As per the Bureau’s previous surveys, no new jobs were created but there was actually a decline of 20,000 jobs in the December quarter of 2015. The September quarter of the same year had added 1.34 lakh new jobs across the same eight sectors and was still the slowest quarter in the previous six years (barring 2012 where quarter wise data was not available). So total number of new jobs created across the eight sectors between January-December 2015 stood at just 1.35 lakh, making this the slowest pace of new jobs being created since 2009.

This piece in Mint talks of restlessness in India about lack of jobs and also says public perception about job creation is worse than what it was during the second term of the United Progressive Alliance (UPA) government. A similar study conducted in 2013 found 29 percent people saying that employment opportunities had increased in the last couple of years. Between 2013 and 2017, that proportion has declined six percentage points to 23 percent.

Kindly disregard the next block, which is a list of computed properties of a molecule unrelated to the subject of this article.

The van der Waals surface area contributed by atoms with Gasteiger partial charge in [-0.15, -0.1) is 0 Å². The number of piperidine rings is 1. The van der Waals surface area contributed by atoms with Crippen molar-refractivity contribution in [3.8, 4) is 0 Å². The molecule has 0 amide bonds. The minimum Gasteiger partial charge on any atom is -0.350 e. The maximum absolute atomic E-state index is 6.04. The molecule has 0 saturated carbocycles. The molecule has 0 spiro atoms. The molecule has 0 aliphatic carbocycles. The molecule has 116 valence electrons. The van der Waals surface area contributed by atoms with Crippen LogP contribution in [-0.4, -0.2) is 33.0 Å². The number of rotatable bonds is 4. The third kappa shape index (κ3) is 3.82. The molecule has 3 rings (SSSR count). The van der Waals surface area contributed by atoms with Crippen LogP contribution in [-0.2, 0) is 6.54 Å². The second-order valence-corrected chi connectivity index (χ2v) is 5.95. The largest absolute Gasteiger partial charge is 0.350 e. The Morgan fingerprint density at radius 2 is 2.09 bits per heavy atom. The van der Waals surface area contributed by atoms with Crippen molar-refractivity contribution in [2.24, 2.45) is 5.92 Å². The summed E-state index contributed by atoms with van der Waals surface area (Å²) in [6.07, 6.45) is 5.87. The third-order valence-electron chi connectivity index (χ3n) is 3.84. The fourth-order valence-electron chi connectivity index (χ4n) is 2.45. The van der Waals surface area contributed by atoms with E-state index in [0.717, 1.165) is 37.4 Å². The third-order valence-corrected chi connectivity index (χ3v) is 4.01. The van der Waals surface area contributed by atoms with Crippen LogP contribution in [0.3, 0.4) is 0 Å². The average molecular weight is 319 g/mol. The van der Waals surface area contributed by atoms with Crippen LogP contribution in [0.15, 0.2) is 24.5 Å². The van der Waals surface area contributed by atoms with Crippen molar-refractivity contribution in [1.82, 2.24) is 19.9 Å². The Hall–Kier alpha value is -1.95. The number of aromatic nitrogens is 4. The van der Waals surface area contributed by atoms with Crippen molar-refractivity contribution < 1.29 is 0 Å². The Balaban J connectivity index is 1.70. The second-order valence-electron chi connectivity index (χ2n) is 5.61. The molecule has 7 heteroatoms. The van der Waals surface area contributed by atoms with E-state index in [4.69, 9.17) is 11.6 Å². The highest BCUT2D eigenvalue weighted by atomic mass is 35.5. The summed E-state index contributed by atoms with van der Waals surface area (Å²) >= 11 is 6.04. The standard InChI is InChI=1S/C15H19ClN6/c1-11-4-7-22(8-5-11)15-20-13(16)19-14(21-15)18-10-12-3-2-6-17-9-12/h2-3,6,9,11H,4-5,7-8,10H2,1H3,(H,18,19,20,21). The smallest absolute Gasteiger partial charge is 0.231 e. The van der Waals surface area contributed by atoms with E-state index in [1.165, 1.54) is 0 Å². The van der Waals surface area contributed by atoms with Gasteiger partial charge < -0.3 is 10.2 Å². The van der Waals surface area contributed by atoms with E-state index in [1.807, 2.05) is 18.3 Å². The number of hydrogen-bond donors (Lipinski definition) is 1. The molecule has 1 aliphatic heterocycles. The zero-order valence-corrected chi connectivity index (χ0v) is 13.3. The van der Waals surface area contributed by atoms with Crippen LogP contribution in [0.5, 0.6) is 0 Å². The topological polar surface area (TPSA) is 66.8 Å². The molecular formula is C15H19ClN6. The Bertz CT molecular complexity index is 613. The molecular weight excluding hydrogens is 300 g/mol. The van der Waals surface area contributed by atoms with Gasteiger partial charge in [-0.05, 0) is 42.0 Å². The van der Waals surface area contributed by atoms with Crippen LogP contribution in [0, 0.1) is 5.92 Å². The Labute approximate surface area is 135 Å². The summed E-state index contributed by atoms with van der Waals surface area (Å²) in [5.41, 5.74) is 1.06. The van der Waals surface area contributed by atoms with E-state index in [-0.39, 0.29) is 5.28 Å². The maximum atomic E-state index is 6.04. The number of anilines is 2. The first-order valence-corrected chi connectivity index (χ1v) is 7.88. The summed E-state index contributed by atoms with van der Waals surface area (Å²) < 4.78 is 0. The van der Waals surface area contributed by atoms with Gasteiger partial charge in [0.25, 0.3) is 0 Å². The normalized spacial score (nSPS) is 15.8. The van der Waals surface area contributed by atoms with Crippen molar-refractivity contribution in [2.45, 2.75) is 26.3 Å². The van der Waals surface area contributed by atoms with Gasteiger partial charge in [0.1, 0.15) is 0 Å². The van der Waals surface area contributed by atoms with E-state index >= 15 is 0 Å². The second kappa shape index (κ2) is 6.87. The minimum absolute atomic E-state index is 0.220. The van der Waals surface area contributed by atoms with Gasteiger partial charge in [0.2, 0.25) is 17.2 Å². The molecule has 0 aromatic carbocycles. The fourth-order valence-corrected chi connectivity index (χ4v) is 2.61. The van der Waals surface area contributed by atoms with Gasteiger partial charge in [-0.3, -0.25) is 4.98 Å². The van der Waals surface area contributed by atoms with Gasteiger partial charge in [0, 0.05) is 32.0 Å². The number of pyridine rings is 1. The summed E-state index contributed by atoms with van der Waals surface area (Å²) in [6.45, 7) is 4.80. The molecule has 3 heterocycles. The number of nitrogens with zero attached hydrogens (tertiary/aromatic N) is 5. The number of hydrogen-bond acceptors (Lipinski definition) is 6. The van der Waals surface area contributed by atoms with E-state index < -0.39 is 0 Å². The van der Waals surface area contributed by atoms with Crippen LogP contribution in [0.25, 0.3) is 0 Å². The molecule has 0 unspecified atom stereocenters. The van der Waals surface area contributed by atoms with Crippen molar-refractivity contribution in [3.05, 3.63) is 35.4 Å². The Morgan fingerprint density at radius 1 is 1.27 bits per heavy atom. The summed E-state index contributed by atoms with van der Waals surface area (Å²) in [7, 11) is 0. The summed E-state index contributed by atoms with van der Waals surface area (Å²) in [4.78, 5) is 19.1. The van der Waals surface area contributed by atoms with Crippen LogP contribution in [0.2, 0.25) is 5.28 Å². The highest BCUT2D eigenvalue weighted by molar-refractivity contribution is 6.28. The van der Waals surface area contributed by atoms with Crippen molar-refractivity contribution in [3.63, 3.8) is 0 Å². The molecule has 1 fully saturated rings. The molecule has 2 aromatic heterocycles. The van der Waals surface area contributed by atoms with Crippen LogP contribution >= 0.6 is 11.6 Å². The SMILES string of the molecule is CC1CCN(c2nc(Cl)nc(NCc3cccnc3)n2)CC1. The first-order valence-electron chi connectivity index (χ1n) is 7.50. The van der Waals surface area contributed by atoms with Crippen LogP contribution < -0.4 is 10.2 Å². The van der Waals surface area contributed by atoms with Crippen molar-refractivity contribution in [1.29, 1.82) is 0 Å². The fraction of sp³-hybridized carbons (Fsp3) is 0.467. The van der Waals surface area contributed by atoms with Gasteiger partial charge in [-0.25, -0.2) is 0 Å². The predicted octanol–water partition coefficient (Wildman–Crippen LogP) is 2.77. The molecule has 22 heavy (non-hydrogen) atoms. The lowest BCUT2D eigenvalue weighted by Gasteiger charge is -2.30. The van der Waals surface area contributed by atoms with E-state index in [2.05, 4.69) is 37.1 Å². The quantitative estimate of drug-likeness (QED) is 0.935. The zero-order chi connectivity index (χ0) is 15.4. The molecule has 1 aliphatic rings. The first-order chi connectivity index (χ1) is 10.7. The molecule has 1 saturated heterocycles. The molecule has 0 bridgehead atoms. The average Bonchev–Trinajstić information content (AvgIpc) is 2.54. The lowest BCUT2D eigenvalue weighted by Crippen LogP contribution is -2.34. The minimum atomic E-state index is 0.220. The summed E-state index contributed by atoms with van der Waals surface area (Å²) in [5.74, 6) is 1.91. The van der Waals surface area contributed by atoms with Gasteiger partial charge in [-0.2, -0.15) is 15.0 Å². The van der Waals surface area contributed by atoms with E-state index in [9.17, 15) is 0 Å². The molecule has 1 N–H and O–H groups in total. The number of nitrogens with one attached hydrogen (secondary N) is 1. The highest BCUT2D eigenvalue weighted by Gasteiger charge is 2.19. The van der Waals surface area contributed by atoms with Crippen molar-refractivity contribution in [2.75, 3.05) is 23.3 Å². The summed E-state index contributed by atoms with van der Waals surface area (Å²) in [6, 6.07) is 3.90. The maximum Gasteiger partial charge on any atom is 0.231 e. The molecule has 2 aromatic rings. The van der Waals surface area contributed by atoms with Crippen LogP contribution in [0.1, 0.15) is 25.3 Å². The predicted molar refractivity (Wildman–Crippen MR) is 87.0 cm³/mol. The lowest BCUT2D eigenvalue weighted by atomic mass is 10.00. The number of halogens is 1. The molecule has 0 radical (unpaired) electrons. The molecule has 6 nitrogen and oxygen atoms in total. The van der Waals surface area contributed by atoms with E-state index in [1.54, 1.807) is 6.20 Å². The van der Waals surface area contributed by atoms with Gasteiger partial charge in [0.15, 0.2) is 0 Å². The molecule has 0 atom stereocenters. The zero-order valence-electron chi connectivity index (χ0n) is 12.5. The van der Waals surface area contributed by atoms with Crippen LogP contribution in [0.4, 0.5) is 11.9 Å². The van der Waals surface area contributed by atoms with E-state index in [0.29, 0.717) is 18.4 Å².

So is public anger justified? Arvind Panagariya, the vice-chairman of NITI Aayog, has been pointing to erroneous and inadequate jobs data to say that the ‘jobless growth’ charge against the Modi government is incorrect. He is leading the efforts to harmonise and expand efforts to generate reliable employment data starting this fiscal. Panagariya has also said that inadequate jobs was not the problem, quality of jobs instead should be the government’s focus.